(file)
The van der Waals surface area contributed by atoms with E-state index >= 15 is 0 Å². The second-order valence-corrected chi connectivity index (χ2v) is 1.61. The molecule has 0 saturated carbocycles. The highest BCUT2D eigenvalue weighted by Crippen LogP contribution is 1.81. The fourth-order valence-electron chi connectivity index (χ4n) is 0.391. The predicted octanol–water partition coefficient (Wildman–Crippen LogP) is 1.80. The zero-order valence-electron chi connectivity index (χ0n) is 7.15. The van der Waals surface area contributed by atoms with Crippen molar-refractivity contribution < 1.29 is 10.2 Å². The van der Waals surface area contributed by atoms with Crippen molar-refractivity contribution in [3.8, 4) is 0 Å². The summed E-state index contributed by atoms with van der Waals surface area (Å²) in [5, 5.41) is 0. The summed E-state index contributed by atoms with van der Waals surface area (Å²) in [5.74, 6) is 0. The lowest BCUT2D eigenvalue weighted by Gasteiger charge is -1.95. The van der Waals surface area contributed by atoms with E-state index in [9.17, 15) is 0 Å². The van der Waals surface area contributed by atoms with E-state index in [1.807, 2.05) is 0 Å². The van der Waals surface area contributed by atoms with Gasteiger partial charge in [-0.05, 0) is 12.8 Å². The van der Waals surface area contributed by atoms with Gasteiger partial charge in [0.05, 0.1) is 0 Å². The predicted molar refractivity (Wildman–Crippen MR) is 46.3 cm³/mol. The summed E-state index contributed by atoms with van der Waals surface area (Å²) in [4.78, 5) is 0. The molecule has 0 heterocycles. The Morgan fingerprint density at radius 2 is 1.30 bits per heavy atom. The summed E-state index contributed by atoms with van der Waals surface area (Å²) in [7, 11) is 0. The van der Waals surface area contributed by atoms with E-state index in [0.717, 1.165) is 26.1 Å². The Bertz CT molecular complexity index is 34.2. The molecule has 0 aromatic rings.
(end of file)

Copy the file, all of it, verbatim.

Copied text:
The van der Waals surface area contributed by atoms with E-state index >= 15 is 0 Å². The second-order valence-corrected chi connectivity index (χ2v) is 1.61. The molecule has 0 saturated carbocycles. The highest BCUT2D eigenvalue weighted by Crippen LogP contribution is 1.81. The fourth-order valence-electron chi connectivity index (χ4n) is 0.391. The predicted octanol–water partition coefficient (Wildman–Crippen LogP) is 1.80. The zero-order valence-electron chi connectivity index (χ0n) is 7.15. The van der Waals surface area contributed by atoms with Crippen molar-refractivity contribution < 1.29 is 10.2 Å². The van der Waals surface area contributed by atoms with Crippen molar-refractivity contribution in [3.8, 4) is 0 Å². The summed E-state index contributed by atoms with van der Waals surface area (Å²) in [5, 5.41) is 0. The summed E-state index contributed by atoms with van der Waals surface area (Å²) in [5.74, 6) is 0. The lowest BCUT2D eigenvalue weighted by Gasteiger charge is -1.95. The van der Waals surface area contributed by atoms with E-state index in [9.17, 15) is 0 Å². The van der Waals surface area contributed by atoms with E-state index in [1.807, 2.05) is 0 Å². The van der Waals surface area contributed by atoms with Gasteiger partial charge in [-0.05, 0) is 12.8 Å². The van der Waals surface area contributed by atoms with Gasteiger partial charge in [0.05, 0.1) is 0 Å². The predicted molar refractivity (Wildman–Crippen MR) is 46.3 cm³/mol. The summed E-state index contributed by atoms with van der Waals surface area (Å²) in [4.78, 5) is 0. The molecule has 0 heterocycles. The Morgan fingerprint density at radius 2 is 1.30 bits per heavy atom. The summed E-state index contributed by atoms with van der Waals surface area (Å²) in [7, 11) is 0. The van der Waals surface area contributed by atoms with E-state index in [0.717, 1.165) is 26.1 Å². The Bertz CT molecular complexity index is 34.2. The molecule has 0 aromatic rings.